Rip currents - wistv.com - Columbia, South Carolina

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Rip currents

For many people, the beach is a happy memory of a vacation or weekend getaway. But that fun can turn into a nightmare far too quickly.

Rip currents are often invisible threats that can sweep even the strongest swimmer out to sea.

More than 80 percent of the victims that surf beach lifesavers rescue needed help because of a rip current. Over 100 people die every year because of rip currents, according to the United States Lifesaving Association.

What is a rip current?

As waves travel from deep to shallow water, they will break near the shoreline. When waves break strongly in some locations and weakly in others, this can cause circulation cells which are seen as rip currents: narrow, fast-moving belts of water traveling offshore.

They typically extend from the shoreline, through the surf zone, and past the line of breaking waves and they can push hundreds of yards offshore. They can be very narrow or more than 50 yards wide.

The strength and speed of a rip current generally increases with higher, more frequent waves, and they are likely to be the most dangerous during high surf conditions.

Some clues that may indicate the presence of a rip current include a channel of churning, choppy water; an area with a noticeable difference in water color; a line of foam, seaweed or debris moving steadily seaward; and a break in the incoming wave pattern. However, these signs are not always visible.

Rip currents can occur at any beach with breaking waves, including the Great Lakes.

A rip current is a horizontal current. Rip currents do not pull people under the water; they pull people away from shore. Drowning deaths occur when people pulled offshore are unable to keep themselves afloat and swim to shore.

What can I do to protect myself and my family?

  • Learn how to swim and don't swim alone. Even good swimmers can get into trouble in the water, so be alert and cautious at all times, especially when there's no lifeguard.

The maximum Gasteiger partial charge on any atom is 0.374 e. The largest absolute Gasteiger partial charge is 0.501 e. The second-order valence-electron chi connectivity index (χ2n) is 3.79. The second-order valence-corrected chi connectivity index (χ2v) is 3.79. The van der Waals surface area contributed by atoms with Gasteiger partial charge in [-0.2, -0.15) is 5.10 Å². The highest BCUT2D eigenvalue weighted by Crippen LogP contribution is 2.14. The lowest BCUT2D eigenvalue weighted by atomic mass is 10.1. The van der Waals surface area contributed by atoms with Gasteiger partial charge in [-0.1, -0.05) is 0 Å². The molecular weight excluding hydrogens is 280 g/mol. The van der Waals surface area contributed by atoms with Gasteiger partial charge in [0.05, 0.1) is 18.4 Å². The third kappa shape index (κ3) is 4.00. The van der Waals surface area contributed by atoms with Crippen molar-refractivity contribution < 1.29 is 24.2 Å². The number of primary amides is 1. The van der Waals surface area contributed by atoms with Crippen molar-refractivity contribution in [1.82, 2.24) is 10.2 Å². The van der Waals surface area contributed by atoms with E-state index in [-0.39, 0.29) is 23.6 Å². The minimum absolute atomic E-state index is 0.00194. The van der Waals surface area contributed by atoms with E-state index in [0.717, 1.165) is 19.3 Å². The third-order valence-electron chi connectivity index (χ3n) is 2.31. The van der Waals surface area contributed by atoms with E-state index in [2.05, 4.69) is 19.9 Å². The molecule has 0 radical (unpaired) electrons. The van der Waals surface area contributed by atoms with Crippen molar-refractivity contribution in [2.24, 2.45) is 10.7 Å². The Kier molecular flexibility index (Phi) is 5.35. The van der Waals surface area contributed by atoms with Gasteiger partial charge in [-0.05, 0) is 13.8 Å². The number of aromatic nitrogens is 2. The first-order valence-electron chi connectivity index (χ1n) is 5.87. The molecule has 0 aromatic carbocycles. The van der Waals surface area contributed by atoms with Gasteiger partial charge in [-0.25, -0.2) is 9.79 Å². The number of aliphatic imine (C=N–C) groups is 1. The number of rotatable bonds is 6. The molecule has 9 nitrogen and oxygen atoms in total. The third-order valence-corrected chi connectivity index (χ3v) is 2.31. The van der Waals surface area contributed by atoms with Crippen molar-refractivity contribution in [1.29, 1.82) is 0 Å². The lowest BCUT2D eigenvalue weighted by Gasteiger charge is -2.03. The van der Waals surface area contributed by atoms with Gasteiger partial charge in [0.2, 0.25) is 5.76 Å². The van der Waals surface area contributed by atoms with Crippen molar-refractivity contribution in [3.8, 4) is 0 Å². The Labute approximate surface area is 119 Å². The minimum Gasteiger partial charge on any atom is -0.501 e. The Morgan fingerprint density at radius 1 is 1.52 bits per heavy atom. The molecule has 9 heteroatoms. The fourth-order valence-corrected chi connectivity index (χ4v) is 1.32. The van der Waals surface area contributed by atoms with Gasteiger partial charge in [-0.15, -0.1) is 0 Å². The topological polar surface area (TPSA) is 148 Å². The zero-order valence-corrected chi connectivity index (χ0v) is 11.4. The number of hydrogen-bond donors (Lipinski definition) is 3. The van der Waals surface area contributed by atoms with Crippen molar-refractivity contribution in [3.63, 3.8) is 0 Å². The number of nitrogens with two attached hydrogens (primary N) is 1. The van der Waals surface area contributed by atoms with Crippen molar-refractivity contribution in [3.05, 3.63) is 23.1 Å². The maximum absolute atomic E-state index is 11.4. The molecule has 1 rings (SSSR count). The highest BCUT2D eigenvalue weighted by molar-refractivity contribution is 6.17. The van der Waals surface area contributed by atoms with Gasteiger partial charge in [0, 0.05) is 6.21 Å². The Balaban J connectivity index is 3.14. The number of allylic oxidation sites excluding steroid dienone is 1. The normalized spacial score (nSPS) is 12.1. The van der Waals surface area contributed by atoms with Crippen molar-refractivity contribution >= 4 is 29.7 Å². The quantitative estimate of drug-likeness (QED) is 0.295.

• Whenever possible, swim at lifeguard-protected beaches and obey all instructions from lifeguards.
  • Consider using polarized sunglasses when at the beach. They will help you to spot signatures of rip currents by cutting down glare and reflected sunlight off the ocean’s surface.
  • Pay especially close attention to children and elderly when at the beach. Even in shallow water, wave action can cause loss of footing.

What do I do if I am caught in a rip current?

  • Remain calm. Panicking will only exhaust you; you need to conserve energy for the swim back to shore.
  • Don’t fight the current by trying to swim straight to shore. Escape the current by swimming in a direction following the shoreline. When free of the current, swim at an angle away from the current toward shore.
  • If you are unable to escape by swimming, float or tread water. When the current weakens, swim at an angle away from the current toward shore. If you cannot reach the shore, draw attention to yourself by facing the shore and calling or waving for help.

What do I do if I see someone caught in a rip current?

  • Many people have died trying to rescue rip current victims. If you see someone in trouble, get help from a lifeguard. If there is no lifeguard, yell instructions on how to escape.
  • Throw the victim something that floats.
  • Have someone call 911.

 Sources: NOAA, US Lifesaving Association, National Sea Grant program

Did You Know?

Rip current speeds are typically 1-2 feet per second. However, speeds as high as eight feet per second have been measured. This is faster than an Olympic swimmer can sprint! Thus, rip currents can sweep even the strongest swimmer out to sea.

Rip currents do not pull people under the water; they pull people away from shore. Drowning deaths occur when people pulled offshore are unable to keep themselves afloat and swim to shore.

Rip currents are present on many beaches every day of the year, but they are usually too slow to be dangerous to beachgoers. However, under certain wave, tide and beach shape conditions they can increase to dangerous speeds.

Rip currents can occur at any beach with breaking waves, including the Great Lakes.

Source: NOAA

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